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Krista Loveland : Founder of the Women’s Informational Network

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There comes a point in many people’s lives when they realize that things have got to change. Krista Loveland came to that point when her now ex-husband almost killed her at the height of their abusive marriage. As a result, she left him, knowing that she and her children deserved better.

They entered into the social services system without knowing what to do or what to expect.  In the system, Krista found the stability that she needed for her children, but also saw gaps in the services.  A concern for other women she met along the way began to grow within her.  Krista decided that she wanted use her skills to help better the system.

Krista has finally regained all she had lost from her abusive marriage, and more.  She helps local women and their children with the same problems she once suffered from. Krista completed degrees in both Psychology and Family & Human Services from the University of Oregon in 2004 and is just under a year away from receiving her Master’s degree.

Krista started WINS (Women’s Information Network Services) in 2002 out of two cupboards and a donated space.  It has since grown into a successful program.  The WINS program offers services such as emergency shelter vouchers, emergency transportation, food, clothing, diapers, baby items, formula, prenatal information, and referrals to safe houses and other services. It also provides low or no cost therapeutic and drug/alcohol counseling services by certified professionals, weekly networking meetings, and a one-year therapeutic sheltering program called the Transformation House for victims, and their children, of domestic violence.

Krista has expanded the organization to include the Once Again thrift store and the Tea &Things tea shop.  Both are staffed by volunteers and help fund the organization. However, Krista’s newest and most inspiring addition is the Transformation House.

For the first time, Cottage Grove’s local women have a place to go to escape their violent relationships. This program differs from most safe houses in that it requires a one-year commitment. This allows the women ample time to accomplish the changes to be able to stand on their own feet confidently.

“What happens is that your self-efficacy is destroyed and you feel isolated… We’re not just administering a service, we are asking them to be included in the program,” Krista explains. “The only way to rebuild self-esteem and self-efficacy is through successes and accomplishments. We let them know that they are valuable and that we appreciate them.”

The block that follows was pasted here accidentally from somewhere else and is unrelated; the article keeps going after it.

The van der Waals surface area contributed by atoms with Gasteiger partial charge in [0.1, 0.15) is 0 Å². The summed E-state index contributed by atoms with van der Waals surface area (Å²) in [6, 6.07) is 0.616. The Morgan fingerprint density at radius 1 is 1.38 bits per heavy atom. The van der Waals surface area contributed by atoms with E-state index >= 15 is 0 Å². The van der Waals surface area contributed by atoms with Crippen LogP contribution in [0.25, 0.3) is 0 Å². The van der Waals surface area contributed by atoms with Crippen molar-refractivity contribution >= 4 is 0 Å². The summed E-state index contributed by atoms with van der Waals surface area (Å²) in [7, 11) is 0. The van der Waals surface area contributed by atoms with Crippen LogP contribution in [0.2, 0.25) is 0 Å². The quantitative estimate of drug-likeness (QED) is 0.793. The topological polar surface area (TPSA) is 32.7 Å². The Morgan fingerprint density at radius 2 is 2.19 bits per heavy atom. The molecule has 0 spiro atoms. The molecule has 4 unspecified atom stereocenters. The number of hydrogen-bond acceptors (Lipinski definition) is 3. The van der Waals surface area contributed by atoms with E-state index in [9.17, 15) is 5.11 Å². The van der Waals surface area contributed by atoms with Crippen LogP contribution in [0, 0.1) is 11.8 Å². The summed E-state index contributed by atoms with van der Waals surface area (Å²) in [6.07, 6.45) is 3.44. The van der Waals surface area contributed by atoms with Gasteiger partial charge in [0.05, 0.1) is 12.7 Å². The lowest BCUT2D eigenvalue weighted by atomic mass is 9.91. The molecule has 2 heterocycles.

Another difference is that most safe houses do not allow male children over the age of 6; at the Transformation House they believe that all ages of male children need to be safe.  They need to be out of the violent environment and learn social skills that will prevent them from carrying on the cycle of violence.

Breaking that cycle is very important; another part of it is breaking the negative thoughts that surround women of abuse. After talking with these women, one hears a broken part of them that doesn’t believe in love or respect anymore. When a person has been convinced that he or she is nothing and is terrified to even take a breath, the idea of formulating a plan and getting away seems too overwhelming to even consider.

The house has been a dream of Krista’s for the past three years and it has been a reality for the last three months. She describes the process as much like that of giving birth to a child, “You carry it in you, you give birth to it, and now it’s in its toddler stages…it’s part of my life, part of my passion and part of my faith in God.”

One house member remarks that, “It is helping me stay clean and sober and get to where I can be self-sufficient. After just four months I am rebuilding relationships with my family and dealing with my anxiety. I don’t know what I would have done without this program here in Cottage Grove.”

The program has great support from community foundations including the Woodard Family Foundation, Doyle & Donna Sheppard Foundation, Self Development of People, McKenzie Gathering Foundation, and the Faye & Lucille Stewart Foundation.  With their help it is growing quickly to aid as many families as possible.

Visit the WINS website at www.cgwins.org to see how you can help the women and children of Cottage Grove.  Any quality used donations are welcome.

The need to help others is ingrained in all our being.  Krista Loveland’s example of making a promise to herself to extend her gifts, talents, and love to other people is one we can all learn from.  Aiding others has helped her to realize that life is truly blessed.

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18 Comments - (Leave a comment! »)

  • Connie - Washington said:

    This article was close to my heart as it is a passion I share as well. I too have started a Foundation to help survivors of domestic violence rebuild their lives after they have left their abusive relationship.

  • Connie - Georgia said: